Lexie, I was totally thinking of you when I was writing about self-objectification! I fully understand people being defensive about it, because women have fought long and hard to be taken seriously no matter what we look like--and also, it's not a conscious sort of thing. The whole point is that our self-monitoring is such a part of our lives that we don't realize we're doing it until it's taken away. I'd never have consciously thought that my brain couldn't handle looking at myself and, say, reading Simone de Beauvoir...but I have gotten a lot more reading done this past week, I'll say!

    Rebekah, heh, that cutout is indeed ridiculous! As far as dry shampoos: I'm a big fan of Bumble and Bumble hair powder because it both matches my dark brown hair (almost) and adds a nice texture. That said, I've tried a couple of dry shampoo sprays lately and have been impressed that they really don't leave a white residue. Last time I bought a commercial dry spray (Pssst, Klorane) they both did leave a white residue, though it wasn't bad. LOVE the starch mixed with eyeliner! I'm going to try it! (The Bumble and Bumble powder is messy too, though at least it comes in a bottle so you can direct it better.)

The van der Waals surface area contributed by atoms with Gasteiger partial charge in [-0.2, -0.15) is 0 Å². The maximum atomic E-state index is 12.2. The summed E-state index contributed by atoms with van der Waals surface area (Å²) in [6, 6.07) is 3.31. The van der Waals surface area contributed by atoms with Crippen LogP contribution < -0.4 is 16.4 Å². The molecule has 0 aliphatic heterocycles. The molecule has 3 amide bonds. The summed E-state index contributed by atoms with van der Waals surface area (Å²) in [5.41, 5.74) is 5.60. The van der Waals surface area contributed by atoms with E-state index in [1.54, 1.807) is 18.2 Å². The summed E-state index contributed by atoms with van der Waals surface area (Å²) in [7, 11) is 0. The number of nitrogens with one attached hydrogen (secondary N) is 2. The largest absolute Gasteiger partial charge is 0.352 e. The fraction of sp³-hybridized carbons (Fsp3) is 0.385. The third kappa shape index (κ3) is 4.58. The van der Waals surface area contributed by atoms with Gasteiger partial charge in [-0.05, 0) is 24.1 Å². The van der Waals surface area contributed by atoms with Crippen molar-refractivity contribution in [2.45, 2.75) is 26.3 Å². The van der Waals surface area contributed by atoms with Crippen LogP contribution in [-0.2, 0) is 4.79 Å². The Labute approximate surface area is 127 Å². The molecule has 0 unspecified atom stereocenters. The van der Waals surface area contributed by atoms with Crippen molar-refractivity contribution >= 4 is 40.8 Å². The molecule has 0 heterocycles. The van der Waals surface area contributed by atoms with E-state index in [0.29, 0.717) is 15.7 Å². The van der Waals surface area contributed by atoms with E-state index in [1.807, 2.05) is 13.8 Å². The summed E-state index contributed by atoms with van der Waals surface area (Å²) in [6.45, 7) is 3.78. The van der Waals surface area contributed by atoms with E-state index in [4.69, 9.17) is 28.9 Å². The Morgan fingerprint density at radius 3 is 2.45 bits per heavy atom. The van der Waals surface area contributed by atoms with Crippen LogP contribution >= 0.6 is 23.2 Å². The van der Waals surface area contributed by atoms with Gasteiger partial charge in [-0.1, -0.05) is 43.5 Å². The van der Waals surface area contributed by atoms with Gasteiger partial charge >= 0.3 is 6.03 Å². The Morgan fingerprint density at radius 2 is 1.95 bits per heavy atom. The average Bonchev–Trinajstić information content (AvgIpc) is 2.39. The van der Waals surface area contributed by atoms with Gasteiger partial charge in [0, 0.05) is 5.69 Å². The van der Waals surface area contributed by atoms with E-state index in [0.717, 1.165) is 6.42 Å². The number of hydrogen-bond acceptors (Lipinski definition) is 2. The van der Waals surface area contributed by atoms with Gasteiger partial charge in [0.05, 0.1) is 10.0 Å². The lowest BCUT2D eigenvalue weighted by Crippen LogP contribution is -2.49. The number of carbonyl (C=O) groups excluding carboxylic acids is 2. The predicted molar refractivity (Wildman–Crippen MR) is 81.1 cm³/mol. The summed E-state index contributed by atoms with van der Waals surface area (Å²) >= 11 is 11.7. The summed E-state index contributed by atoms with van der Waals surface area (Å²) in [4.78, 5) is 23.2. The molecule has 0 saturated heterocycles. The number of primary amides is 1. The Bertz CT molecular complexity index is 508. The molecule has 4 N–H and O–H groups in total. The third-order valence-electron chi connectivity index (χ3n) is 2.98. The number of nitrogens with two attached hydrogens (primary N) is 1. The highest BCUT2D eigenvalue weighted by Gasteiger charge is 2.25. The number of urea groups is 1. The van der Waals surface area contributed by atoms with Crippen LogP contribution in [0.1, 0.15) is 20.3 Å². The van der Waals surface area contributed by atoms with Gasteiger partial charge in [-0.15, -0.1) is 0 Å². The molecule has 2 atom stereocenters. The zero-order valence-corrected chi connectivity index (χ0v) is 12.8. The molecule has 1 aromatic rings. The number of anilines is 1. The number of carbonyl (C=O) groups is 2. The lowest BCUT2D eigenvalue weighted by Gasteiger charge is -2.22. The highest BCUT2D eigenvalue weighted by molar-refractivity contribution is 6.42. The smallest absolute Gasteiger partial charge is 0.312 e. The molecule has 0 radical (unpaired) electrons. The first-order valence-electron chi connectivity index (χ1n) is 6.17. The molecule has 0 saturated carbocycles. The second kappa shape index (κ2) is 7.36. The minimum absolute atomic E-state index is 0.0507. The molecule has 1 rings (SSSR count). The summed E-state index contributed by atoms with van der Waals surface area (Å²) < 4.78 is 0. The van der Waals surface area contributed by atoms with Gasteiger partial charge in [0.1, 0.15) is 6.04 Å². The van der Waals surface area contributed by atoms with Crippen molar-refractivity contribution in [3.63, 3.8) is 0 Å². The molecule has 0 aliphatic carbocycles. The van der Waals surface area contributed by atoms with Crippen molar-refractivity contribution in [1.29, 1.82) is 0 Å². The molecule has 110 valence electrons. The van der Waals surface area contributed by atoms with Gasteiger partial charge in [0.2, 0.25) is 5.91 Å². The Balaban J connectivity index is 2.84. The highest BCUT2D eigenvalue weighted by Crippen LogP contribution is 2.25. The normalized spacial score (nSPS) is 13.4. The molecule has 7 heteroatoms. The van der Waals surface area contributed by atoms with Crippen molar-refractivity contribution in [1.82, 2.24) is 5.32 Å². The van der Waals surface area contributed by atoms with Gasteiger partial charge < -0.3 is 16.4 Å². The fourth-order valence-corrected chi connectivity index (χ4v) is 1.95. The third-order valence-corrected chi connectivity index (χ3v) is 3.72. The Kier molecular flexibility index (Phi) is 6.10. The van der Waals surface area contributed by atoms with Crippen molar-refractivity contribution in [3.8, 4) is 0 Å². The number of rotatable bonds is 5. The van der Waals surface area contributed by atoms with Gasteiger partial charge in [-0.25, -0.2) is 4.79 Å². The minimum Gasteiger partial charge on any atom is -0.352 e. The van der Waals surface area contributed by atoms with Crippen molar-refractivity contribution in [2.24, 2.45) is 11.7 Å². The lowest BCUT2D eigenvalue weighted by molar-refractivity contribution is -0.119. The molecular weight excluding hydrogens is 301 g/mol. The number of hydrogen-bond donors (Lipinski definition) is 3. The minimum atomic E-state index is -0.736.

5. This is a fantastic idea. Also, I like the handheld mirror approach because when I read your summary post on this project, I immediately wanted to do it but thought, "But what about my tinted sunscreen??!!!" Also, this gives me something to do with my innumerable pretty Afghan scarfs and shawls I have lying around the house.

    1. Onely, I tell everyone who seems interested in this project to try it for themselves, if only for a couple of days. Very revealing!